The first time I went to Gaza I knew very little Arabic. As my translator went to a meeting I was left with Khaled, the director of the host organization. He knew very little English. We sat there drinking coffee, trying to discuss politics and life. A lot of his words flew by my ears without understanding and I am sure he pretended to understand my broken Arabic. However in the moment we sat together we understood each other. We developed a friendship. Over time as my Arabic improved, so did our conversations. There were and still are times when we are completely lost in what the other person is trying to say, but at the end of the day, the underlying message is that we are here for each other in a profound friendship that does not need a language. Khaled taught me the importance of friendship and relationship building, despite the physical barriers placed between us.
In March, 2014 I met the family of Ibrahim Mansur. Ibrahim was the father of 9 children facing difficult economic times. His employment was to pick gravel. The blockade does not allow for building materials into Gaza, so people desperate for income are forced to pick gravel, often close to the buffer zone. Four days before we arrived, he had been picking gravel when the Israeli military shot him in the head. He died instantly in front of his son.
On this same trip I met with a group of fisherman on the coast of Gaza. Mohammad, in his early twenties, was fishing when Israeli gunships had stopped him, told him to undress and swim towards their boat. He followed their orders and upon arriving at their boat was promptly arrested. From there he was taken to Erez detention facility. He was released hours later, still without his clothes. The journalist I was with asked him why he had been arrested. He responded “for living.” Mohammad and Ibrahim taught me that in a system that seeks the complete control and suppression of a population, the act of living is punishable even by death, as a result every breath we take becomes an act of resistance.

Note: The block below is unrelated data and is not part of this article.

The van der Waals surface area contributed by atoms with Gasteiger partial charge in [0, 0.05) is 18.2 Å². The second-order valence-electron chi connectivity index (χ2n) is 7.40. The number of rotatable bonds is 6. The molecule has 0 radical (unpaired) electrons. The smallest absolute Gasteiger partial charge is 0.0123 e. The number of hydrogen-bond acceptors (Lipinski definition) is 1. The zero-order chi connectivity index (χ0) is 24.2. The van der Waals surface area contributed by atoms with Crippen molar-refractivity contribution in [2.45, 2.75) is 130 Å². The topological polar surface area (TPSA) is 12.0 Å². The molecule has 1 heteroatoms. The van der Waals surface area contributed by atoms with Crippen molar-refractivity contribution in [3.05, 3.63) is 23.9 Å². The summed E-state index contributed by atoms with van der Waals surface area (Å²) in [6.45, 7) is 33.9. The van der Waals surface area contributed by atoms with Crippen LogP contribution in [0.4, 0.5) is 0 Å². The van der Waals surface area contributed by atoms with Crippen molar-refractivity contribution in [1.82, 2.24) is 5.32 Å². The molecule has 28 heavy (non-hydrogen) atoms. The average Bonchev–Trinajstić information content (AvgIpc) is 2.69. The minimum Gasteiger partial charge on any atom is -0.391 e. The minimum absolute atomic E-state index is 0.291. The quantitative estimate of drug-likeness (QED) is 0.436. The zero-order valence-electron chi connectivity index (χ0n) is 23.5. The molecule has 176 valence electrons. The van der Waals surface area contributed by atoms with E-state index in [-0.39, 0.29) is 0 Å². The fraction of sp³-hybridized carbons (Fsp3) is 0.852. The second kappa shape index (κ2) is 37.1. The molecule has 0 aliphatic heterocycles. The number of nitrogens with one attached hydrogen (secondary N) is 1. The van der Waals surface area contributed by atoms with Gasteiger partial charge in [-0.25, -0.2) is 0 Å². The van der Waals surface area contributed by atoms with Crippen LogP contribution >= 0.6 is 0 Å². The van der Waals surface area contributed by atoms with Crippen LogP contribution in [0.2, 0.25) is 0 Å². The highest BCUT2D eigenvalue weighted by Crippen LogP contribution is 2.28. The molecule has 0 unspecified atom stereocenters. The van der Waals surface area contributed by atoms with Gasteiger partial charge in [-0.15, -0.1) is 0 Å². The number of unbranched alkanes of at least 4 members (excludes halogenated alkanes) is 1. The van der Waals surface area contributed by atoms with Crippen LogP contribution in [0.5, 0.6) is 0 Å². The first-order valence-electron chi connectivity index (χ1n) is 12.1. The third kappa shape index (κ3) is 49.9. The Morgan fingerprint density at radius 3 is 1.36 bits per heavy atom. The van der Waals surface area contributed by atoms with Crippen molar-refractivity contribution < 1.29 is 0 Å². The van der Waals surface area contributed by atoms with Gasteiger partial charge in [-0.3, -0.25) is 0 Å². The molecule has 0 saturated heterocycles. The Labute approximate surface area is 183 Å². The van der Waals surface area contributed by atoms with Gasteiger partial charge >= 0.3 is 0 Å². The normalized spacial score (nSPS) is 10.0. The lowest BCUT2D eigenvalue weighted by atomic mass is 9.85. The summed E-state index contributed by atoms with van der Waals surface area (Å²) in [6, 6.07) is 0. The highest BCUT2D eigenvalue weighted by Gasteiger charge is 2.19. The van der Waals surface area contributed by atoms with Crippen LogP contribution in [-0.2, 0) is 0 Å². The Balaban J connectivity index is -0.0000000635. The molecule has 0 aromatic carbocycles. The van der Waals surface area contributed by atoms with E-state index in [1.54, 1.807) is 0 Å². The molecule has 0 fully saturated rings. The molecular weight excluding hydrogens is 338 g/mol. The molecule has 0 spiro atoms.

One of my dear friends I met in Gaza is Majeda. She is a strong vocal woman working for a local NGO. Day in and day out she sees the impact of the occupation, the siege, and war forced upon her people. She walks with them, she hears them, and she loves them. At the same time she mediates with funders for the center as they ask for another report, indicator, and budget often insensitive to struggles of the people the funders claim to helping. Yet Majeda continues. Speaking at conferences, writing articles, updating her facebook she willingly reopens her wounds of trauma in order to get people to understand what the people in Gaza are forced to endure. She fights not just for herself but for her family, her neighbours and her people. Majeda has taught me the importance of love for humanity and that love means fighting for justice.
Tonight as the bombs drop on a Gaza I think of my friends and the stories of the people that have impacted me. I worry for their safety. While the international community remains silent, I am angry that this is allowed to happen yet again. Yet, I am reminded of the lessons that I have learned in Gaza: to dream of justice, to stand up despite power imbalance, to build relationship, to celebrate what you have, that life is resistance, and the importance of loving humanity. As Rafeef Ziadeh states in her poetry, the people of Gaza taught me life.